Rebecca is Principal Mechanical Engineer, Sterile Device Technology (SDT) at Teva. Here the 10-year engineering veteran discusses her role, what people think about her choice of career, and the things she can’t do without.
My role can be quite full-on, but that tends to work best for me. I lead engineering activities across a range of projects. I'll work with external contractors or third party suppliers handling specifications and technical documentation for projects, as well as with our manufacturing sites to get things in place ready for production. At the same time I’ve ensuring full risk management documentation is in place. I'm often spinning a lot of plates.
I toyed with the idea of going into medicine, but I was always a very hands-on and logical person and played with Lego and Meccano from a young age. I did my work experience with the Royal Air Force (RAF) when I was about 15-years-old and got to work on aircraft. It went from there. I studied Aerospace Engineering and got a Masters at university and I've worked in engineering for 10 years now. I love it and wouldn't want to do anything else.
People are normally quite surprised that I'm an engineer. But they usually then start asking about how I got into it and what the role’s like – often when they’ve got children who are starting to think about careers. I was a STEM ambassador [volunteers who help encourage young people to progress further in science, technology, engineering and mathematics] for a couple of years, so I did a few events with schools. It's best to get children interested very young, even before the stage where they're choosing subjects to study.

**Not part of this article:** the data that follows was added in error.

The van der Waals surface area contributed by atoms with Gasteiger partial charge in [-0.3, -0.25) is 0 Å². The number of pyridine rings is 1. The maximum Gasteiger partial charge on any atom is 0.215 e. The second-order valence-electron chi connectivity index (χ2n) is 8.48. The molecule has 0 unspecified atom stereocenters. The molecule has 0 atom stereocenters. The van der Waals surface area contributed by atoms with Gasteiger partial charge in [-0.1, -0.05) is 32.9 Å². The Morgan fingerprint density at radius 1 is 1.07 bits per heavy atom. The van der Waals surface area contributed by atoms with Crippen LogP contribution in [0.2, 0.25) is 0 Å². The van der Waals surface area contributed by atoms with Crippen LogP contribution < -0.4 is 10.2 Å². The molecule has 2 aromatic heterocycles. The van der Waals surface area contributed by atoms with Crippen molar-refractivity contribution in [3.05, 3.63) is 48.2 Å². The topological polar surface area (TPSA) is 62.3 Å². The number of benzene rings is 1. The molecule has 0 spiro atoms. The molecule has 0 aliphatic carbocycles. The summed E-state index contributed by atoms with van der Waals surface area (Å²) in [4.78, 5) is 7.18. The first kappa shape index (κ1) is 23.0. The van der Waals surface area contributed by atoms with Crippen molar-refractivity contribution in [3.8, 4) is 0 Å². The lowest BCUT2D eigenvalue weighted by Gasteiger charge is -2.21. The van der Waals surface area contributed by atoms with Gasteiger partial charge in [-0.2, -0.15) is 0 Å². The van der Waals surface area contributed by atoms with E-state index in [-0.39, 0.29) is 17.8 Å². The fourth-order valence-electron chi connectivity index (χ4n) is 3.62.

There's a famous phrase that always sticks in my mind: 'never regret anything, because at one time it was exactly what you wanted'. Every experience you have, good or bad, shapes who you are, so don't be afraid to try something, or take that job, because it's influenced who you are today.
There are two things I can't do my job without: coffee and having a good dynamic in the office. Having a great team to work with always makes the job a lot more enjoyable and is important in engineering. I work with my direct team and interact with other departments here and across other sites. You have to be a team player.
To anyone who wants to do engineering or another STEM career my advice is don't worry about other peoples' opinions, because they're going to have them anyway. Just because you see things differently or approach things in another way doesn't mean you're wrong. Challenging the norm can often be a good way of improving the processes or making things more efficient and streamlined. In the 10 years I've been working in engineering I've learned not to take things personally at work, especially if it's a very intense time for a project or the company. That has really helped. I would say stick with the job, even when it's difficult, it's a very satisfying job if you've got the drive. Besides, a bad experience is always a lesson.
For the last couple of years I've been training in martial arts. I wanted to learn self-defence and it has also improved my fitness immensely, I really enjoy it and I've met some great people.
I'm a massive foodie… but more as a viewer. I love watching cookery programmes like MasterChef or The Great British Bake Off. I can binge on them. I'm all about the food and love watching people make it. I'll have a go at cooking, mostly at the weekend when I've got a bit more time, but watching others cooking is my real guilty pleasure.